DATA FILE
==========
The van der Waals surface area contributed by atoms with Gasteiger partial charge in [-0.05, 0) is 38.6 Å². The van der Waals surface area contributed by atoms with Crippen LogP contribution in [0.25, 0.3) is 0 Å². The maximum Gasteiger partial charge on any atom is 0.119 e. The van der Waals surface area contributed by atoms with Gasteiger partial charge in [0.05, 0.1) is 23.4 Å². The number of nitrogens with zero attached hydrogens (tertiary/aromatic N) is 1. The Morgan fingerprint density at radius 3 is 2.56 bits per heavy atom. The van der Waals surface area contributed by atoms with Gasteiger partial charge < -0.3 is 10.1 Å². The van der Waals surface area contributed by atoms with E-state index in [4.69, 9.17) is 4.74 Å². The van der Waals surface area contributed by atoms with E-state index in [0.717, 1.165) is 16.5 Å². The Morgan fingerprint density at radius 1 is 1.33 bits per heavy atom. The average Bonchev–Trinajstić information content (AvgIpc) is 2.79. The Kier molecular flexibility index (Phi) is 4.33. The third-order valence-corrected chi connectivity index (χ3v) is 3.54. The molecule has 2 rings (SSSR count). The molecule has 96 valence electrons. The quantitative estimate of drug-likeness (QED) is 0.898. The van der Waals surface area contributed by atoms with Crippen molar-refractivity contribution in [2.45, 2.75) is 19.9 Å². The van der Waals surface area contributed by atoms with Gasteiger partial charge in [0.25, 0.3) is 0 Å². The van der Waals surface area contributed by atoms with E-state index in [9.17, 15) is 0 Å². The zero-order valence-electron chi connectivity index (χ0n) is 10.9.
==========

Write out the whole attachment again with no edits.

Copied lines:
The van der Waals surface area contributed by atoms with Gasteiger partial charge in [-0.05, 0) is 38.6 Å². The van der Waals surface area contributed by atoms with Crippen LogP contribution in [0.25, 0.3) is 0 Å². The maximum Gasteiger partial charge on any atom is 0.119 e. The van der Waals surface area contributed by atoms with Gasteiger partial charge in [0.05, 0.1) is 23.4 Å². The number of nitrogens with zero attached hydrogens (tertiary/aromatic N) is 1. The Morgan fingerprint density at radius 3 is 2.56 bits per heavy atom. The van der Waals surface area contributed by atoms with Gasteiger partial charge < -0.3 is 10.1 Å². The van der Waals surface area contributed by atoms with E-state index in [4.69, 9.17) is 4.74 Å². The van der Waals surface area contributed by atoms with E-state index in [0.717, 1.165) is 16.5 Å². The Morgan fingerprint density at radius 1 is 1.33 bits per heavy atom. The average Bonchev–Trinajstić information content (AvgIpc) is 2.79. The Kier molecular flexibility index (Phi) is 4.33. The third-order valence-corrected chi connectivity index (χ3v) is 3.54. The molecule has 2 rings (SSSR count). The molecule has 96 valence electrons. The quantitative estimate of drug-likeness (QED) is 0.898. The van der Waals surface area contributed by atoms with Crippen molar-refractivity contribution in [2.45, 2.75) is 19.9 Å². The van der Waals surface area contributed by atoms with Gasteiger partial charge in [0.25, 0.3) is 0 Å². The van der Waals surface area contributed by atoms with E-state index in [9.17, 15) is 0 Å². The zero-order valence-electron chi connectivity index (χ0n) is 10.9.